Palaeontologist Jones

I saw God’s bones.

We dug into the ontic ground
and found them there.

Whilst out shepherding Being,
we tripped over the tip
of the long submerged
jagged rack
of vast ragged ribs,
knowing not just what
that jutting upthrust hid.
And when we subsequently
did, post-dig,
we were thunderstruck
at their size and cried,
‘Thunder God!’

Dinosaur deity we deemed
him from the great beams
of his bones,
every man jack of us,
every Ali, Hsu, Zilliac,
Okafor, and Jones.

And all were awed
at the Shape
the bonework took.

Guess-assembling
with fear and trembling
from the globally scattered fragments,
some shattered, some close-grouped, some whole,
divine femur, tooth, ball joint, and skull,
every segment was pieced into place,
and our mysterium tremendum
only increased, for we faced
the unmistakable
poly-faunal skeleton
of Pan-Therion.

Rapt, we observed
that the lordly horns
and claws and fangs
were apt
for both predation
and protection.
Mega-organs and hide,
we surmised,
had been hot
with pumping life
and unturnable purpose.

The wingspan
wreaked us mute.

But no one could agree
on THE EYES,
the colour or contour,
the ‘look’
we felt
such meta-ocular engines of sight
would convey.
Would they blast you away
or ravish your heart,
tear you apart
or burn you crystalline—
what would it mean
to be seen
by such a Gaze?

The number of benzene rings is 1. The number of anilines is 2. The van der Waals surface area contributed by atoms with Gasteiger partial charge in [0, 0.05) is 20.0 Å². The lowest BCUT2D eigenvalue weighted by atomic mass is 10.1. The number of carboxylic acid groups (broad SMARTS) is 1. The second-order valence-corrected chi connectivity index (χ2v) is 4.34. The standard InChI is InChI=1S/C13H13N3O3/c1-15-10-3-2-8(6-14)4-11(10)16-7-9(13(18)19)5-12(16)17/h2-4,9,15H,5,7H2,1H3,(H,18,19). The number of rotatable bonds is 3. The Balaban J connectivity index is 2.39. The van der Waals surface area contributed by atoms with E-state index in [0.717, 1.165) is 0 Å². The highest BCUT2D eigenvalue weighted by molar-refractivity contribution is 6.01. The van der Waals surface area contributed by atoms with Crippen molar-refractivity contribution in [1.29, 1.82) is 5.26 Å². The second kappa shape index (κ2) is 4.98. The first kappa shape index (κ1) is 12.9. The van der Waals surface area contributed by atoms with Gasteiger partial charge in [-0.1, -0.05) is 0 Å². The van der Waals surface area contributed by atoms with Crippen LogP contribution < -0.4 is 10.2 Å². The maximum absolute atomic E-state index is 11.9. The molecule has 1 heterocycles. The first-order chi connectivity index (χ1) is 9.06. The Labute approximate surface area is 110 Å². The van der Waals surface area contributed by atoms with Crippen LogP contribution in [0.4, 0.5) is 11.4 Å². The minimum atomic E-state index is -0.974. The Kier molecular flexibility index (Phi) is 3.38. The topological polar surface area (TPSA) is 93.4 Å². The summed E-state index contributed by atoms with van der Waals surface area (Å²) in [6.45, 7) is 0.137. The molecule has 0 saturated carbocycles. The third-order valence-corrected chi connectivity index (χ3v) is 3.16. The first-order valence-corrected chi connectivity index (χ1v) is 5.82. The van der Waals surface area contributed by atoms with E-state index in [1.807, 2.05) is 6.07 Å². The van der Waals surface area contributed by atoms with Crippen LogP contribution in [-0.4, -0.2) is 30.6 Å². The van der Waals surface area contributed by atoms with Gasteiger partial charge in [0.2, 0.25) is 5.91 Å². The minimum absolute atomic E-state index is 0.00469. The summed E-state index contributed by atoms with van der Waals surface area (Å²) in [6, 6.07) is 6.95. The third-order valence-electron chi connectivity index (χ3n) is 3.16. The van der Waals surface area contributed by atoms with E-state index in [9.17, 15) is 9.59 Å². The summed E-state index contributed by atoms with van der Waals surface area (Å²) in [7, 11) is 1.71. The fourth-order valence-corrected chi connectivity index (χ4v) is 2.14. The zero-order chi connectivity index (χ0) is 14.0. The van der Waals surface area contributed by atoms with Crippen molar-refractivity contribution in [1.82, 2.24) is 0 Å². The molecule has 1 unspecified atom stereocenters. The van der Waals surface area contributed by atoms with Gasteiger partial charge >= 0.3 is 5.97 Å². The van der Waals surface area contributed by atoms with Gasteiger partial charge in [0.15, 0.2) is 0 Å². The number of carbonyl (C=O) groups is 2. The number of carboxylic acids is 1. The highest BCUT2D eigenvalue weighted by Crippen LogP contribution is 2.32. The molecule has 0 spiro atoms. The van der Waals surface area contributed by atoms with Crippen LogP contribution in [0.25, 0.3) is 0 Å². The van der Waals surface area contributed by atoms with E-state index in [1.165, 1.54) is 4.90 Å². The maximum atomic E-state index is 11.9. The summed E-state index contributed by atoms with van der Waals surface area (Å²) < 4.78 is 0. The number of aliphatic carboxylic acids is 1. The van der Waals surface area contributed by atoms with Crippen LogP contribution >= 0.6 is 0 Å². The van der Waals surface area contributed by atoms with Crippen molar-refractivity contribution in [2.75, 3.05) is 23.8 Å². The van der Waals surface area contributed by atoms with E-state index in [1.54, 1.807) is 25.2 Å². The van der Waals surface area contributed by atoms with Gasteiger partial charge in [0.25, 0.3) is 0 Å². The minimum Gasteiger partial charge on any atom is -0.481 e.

We museumed, for fun and terror,
a full-scale model of the mighty Theo-Saurus,
whose head touched the sky
(open-domed the museum was).
It looked a lot like the stories, the texts,
the faith handed down,
the claimed experiences
(though competing sets of eyes
were displayed in alternation).

And some are now claiming
that from time to time
THE GHOST OF GOD FILLS THE BONES OF GOD
(the actual bones: the vacuum-vaulted
and camera-watched skeleton, not the replica)
and for an instant
they say
the deity rears up
in livid meat and mass.

And some claim a Voice
thunders from
the sudden-fleshed revenant
words of awful love
(heard crackling through
the monitor speakers).

Specialists
in protective suits
have gone in—
some confirming the reports,
others denying.
They’ve set up tests
and some say these detect
and others say they do not.

You can visit the simulations
at the Museum of Natural Theology.

Some knuckle-draggers, of course,
have been cave-art worshiping
the primate-ive deity all along,
behind our backs
and in the cracks,
openly, and yet
we had shut them out,
embarrassed for them,
though tolerant.

Ah! Forgive me.
Though I speak in present
tense with the immediacy
of the memory, this was all
long ago and I know
you Young New Worlders laugh.
Don’t worry,
I do too.

Image

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